The new chief executive of Permanent TSB has confirmed the bank will continue to accept applications for mortgage and loan repayment breaks from those in financial difficulty due to the coronavirus crisis until the end of September, following the authorisation of an extension by the European Banking Authority.

But Eamonn Crowley, who the bank earlier announced would succeed Jeremy Masding as CEO, said it was not possible for the bank to offer individual breaks of more than six months in duration due to regulations.

"What we have over the next four to six weeks we have a lot of customers who availed of the first payment break who will roll onto the second payment break," he said.

"Some customers for example may be able to go back to full capital and interest, other customers may avail to continue to pay partially an amount of their mortgage and others will avail of the full payment break."

"But the six month limit is something set down by regulation."

He said it was too early to predict how many customers would fall into long-term arrears once the payment breaks expired, or what impact this would have on the level of bad-loan provisions the bank would need to set aside.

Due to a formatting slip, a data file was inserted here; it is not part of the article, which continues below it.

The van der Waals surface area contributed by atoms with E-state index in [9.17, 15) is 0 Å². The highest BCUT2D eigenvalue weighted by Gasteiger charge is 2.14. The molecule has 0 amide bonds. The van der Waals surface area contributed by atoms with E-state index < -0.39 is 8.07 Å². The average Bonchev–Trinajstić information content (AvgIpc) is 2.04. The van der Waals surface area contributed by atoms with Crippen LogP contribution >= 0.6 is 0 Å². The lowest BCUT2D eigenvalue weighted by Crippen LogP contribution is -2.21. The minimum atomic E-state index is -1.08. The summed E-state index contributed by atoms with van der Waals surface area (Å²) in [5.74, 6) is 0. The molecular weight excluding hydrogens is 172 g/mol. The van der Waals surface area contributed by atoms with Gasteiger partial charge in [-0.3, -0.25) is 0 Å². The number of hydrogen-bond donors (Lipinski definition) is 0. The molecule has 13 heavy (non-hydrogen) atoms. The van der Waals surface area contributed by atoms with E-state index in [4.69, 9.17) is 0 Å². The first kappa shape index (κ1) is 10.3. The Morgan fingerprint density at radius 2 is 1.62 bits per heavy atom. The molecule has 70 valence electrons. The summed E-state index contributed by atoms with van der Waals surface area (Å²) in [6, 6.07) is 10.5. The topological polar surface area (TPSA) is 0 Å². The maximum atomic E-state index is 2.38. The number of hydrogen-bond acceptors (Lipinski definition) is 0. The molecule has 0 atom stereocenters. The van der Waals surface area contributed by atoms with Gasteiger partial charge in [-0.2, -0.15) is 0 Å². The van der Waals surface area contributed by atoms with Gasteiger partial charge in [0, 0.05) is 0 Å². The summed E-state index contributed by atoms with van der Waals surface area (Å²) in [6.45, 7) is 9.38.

The new CEO said the bank is starting to see small numbers of borrowers who had payment breaks move back to repaying capital and interest again, but it would have a better idea by the end of July about the numbers who had moved from a first to a second break and the impact on impairments.

Mr Crowley also ruled out any possibility of the bank waiving interest due on mortgages and loans that received a payment break, citing the increased costs faced by the bank in offering the forbearance measures and in dealing with the fallout from the Covid-19 pandemic.

"We also have to have cognisance of all customers in the bank, not just the customers that are availing of the payment break and indeed ensure that in some way the bank is recovering costs associated, but not all costs by the way, but all the costs associated with the payment breaks, together with the potential for credit loss in this area," he stated.

Mr Crowley said the issue of reducing costs would continue to be on his agenda, but savings were being reinvested in the bank's digital offering. 

He also signalled that the bank could in the future look to derive more of its income from fees and charges, as its current level of fee income is lower than that of competitors.

"We have a situation where we have an opportunity by way of how we think about fees," he said.

"But that opportunity has to be balanced on the basis that we are providing a service to customers and we are providing value to customers, so that they are happy to pay it."